In the past 25 years, the book publishing industry—and by extension, book sales and markets for authors—have undergone a massive transformation. Corporate mergers and takeovers consolidated many of the biggest names in the industry.
Technological advances saw traditional print publishing, while still dominating the industry, yielding market share to digital and audio production. Into this evolving landscape came the online “big box” retailers who muscled their way into the global marketplace, often to the detriment of small-town bookshops, “mom-and-pop” stores, and authors.
In 2008, the American Booksellers Association launched an initiative to support local communities and promote a nation-wide network of independent bookstore and connect authors and readers. Here’s a blurb from bookweb.org about the initiative:
The American Booksellers Association, a national not-for-profit trade organization, works with booksellers and industry partners to ensure the success and profitability of independently owned book retailers, and to assist in expanding the community of the book.
Independent bookstores act as community anchors; they serve a unique role in promoting the open exchange of ideas, enriching the cultural life of communities, and creating economically vibrant neighborhoods.
And here’s a quick overview of the initiative from the IndieBound website:
IndieBound is an initiative of the American Booksellers Association dedicated to making the world better one independent bookstore at a time.
Locally owned, independent businesses pump money back into their communities by way of taxes, payrolls, and purchases. That means more money for sound schools, green parks, strong fire departments, and smooth roads, all in your neighborhood.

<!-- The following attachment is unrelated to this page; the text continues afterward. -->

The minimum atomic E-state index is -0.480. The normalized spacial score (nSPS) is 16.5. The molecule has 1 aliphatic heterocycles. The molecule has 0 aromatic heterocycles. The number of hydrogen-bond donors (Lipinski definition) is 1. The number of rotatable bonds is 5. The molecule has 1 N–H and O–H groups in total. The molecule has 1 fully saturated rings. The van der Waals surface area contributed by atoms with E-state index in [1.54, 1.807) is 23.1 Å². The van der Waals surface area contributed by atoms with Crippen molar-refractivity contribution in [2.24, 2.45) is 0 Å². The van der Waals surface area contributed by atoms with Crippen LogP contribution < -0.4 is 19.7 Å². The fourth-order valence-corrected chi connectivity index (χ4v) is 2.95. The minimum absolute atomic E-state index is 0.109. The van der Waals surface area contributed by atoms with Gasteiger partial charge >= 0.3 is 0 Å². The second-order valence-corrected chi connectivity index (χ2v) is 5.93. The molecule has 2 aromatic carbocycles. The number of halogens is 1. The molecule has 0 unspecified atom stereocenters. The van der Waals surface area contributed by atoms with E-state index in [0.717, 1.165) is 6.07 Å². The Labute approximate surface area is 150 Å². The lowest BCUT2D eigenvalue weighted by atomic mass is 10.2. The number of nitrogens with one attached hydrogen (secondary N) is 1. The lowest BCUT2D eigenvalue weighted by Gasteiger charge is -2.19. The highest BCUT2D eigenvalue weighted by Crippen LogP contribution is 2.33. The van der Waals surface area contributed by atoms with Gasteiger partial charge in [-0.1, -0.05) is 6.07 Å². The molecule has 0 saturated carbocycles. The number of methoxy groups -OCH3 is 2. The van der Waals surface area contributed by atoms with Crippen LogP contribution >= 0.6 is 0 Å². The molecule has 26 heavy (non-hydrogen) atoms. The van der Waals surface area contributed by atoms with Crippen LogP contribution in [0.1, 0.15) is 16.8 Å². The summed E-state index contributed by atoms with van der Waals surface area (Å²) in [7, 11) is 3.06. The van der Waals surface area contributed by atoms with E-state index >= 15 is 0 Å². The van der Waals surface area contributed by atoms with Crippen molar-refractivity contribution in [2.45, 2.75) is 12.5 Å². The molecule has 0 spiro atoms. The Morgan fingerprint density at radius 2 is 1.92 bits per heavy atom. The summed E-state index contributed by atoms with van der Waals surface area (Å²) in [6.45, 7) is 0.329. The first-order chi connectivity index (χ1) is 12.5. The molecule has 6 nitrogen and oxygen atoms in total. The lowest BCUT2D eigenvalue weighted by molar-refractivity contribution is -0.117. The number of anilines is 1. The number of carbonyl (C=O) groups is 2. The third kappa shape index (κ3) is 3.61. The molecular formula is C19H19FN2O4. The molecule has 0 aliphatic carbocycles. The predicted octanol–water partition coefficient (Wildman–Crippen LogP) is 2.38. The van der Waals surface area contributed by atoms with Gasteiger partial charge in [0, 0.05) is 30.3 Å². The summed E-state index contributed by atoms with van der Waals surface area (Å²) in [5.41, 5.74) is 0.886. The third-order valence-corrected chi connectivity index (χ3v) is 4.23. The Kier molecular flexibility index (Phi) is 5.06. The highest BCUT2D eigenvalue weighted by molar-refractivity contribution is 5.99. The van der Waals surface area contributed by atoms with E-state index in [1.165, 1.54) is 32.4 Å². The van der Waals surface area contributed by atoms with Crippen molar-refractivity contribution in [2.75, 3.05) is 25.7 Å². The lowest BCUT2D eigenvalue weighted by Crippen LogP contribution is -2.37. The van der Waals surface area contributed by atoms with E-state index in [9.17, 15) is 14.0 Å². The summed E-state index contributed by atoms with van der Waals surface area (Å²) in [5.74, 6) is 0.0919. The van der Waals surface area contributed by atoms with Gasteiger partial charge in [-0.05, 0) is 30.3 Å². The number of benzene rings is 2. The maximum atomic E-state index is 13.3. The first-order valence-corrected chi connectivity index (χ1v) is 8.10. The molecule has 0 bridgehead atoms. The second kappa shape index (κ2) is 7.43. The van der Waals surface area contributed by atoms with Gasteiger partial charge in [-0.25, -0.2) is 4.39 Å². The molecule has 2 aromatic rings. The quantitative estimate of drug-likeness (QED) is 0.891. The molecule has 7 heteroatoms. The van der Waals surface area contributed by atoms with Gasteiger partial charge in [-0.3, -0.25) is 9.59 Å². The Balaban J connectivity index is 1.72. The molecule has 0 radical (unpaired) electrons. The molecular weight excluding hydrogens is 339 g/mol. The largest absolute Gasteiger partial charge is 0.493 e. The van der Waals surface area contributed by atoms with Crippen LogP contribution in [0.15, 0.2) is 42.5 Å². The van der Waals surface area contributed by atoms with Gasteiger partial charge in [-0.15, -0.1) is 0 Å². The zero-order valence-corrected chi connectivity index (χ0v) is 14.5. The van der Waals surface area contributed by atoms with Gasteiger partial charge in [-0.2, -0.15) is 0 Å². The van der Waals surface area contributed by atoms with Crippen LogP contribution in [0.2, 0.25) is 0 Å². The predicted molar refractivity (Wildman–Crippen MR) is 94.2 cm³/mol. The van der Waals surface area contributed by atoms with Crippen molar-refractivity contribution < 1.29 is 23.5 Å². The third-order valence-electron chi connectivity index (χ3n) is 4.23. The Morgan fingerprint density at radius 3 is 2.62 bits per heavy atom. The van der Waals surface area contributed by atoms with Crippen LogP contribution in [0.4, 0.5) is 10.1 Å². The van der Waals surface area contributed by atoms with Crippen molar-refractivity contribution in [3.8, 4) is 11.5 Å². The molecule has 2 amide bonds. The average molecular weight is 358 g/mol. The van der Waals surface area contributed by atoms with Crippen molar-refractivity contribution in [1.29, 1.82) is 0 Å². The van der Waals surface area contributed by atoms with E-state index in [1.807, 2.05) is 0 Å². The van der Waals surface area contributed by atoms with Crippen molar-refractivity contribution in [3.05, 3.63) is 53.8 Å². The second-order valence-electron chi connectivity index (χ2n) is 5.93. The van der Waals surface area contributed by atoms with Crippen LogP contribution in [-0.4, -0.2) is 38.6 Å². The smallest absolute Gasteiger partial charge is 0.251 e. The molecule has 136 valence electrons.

Independent bookstores have always occupied a special place in communities. Through IndieBound — and the Indie Next List fliers and Indie Bestseller Lists — readers find trusted, bookseller-curated reading options, newly discovered writers, and a real choice for buying.
IndieBound allows indie booksellers to communicate this vital role they play in their local economies and communities. It allows authors to show their dedication to indies nationwide, easily done by linking to thousands of indie bookstores through IndieBound.org. And it allows consumers to feel that their actions are a part of a larger picture — to know that their choices make a difference and that others are working toward the same goals.
I’m proud to support Pearl’s Books, our local indie bookstore located here in Fayetteville, Arkansas. The bookstore is named in memory of their beloved King Charles Cavalier spaniel. (Drop by the store and you’ll see a framed photo of Pearl on the table beside the entrance.) I visited Pearl’s today and was thrilled to see so many lining up to support Independent Bookstore Day. Here’s a photo I found on Pearl’s Facebook page:
To find an independent bookstore near you, click here.